‘Weightlessness doesn’t feel the same on a huge spaceship where you can move around freely as it does on a tiny rocket ship where there’s nowhere to go. Imagine floating in a pool without water, if you can, then endow yourself with a few superpowers: you can move huge objects with the flick of a wrist, hang upside down from the ceiling like a bat, tumble through the air like an Olympic gymnast. You can fly. And all of it is effortless.
But effortlessness takes some getting used to. My body and brain were so accustomed to resisting gravity that when there was no longer anything to resist, I clumsily, sometimes comically, overdid things. Two weeks in, I finally had moments approaching grace, where I made my way through the Station feeling like an ape swinging from vine to vine. But invariably, just as I was marvelling at my own agility, I’d miss a handrail and crash into a wall. It took six weeks until I felt like a true spaceling and movement became almost unconscious; deep in conversation with a crewmate, I’d suddenly realise that we’d drifted clear across a module, much as you might gently bob around in a pool without really noticing.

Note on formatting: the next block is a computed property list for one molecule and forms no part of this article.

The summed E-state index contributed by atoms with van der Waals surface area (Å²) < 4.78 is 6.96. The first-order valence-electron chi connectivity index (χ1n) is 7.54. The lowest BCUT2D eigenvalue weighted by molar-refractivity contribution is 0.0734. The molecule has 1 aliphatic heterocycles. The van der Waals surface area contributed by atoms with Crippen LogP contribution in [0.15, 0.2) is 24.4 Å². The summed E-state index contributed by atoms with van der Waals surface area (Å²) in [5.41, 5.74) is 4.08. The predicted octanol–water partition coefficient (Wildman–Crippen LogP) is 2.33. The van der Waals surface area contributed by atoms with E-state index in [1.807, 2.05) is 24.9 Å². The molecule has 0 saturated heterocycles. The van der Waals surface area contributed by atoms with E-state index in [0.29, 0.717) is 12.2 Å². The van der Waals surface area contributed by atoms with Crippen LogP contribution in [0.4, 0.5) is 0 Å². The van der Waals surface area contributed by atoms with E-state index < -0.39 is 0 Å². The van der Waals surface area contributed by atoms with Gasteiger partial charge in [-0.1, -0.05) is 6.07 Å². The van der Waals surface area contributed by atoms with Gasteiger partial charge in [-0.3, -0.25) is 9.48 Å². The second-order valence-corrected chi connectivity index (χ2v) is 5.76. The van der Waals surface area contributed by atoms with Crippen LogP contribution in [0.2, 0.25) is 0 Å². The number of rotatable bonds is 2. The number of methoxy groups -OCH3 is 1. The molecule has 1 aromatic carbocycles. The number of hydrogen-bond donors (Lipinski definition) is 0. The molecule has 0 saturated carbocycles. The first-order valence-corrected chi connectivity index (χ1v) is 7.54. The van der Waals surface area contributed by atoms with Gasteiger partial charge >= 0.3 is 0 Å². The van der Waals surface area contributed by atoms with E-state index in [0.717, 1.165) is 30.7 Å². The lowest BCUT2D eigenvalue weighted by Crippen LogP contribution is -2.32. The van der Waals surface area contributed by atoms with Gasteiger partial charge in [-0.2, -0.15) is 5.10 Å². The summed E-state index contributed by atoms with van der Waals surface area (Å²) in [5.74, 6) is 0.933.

The absence of gravity alters the texture of daily life because it affects almost everything we do. Toothbrushing, for instance: you need to swallow the toothpaste – spitting is a very bad idea without the force of gravity or any running water to help stuff go down the drain and stay there. Hand washing requires a bag of water that has already been mixed with a bit of no-rinse soap; squirt a bubble of the stuff through a straw, catch it and rub it all over your hands – carefully, so it clings to your fingers like gel instead of breaking into tiny droplets that fly all over the place – then towel dry.’
(Pictures courtesy www.canada.com, www.nbcnews.com, blogs.windsorstar.com)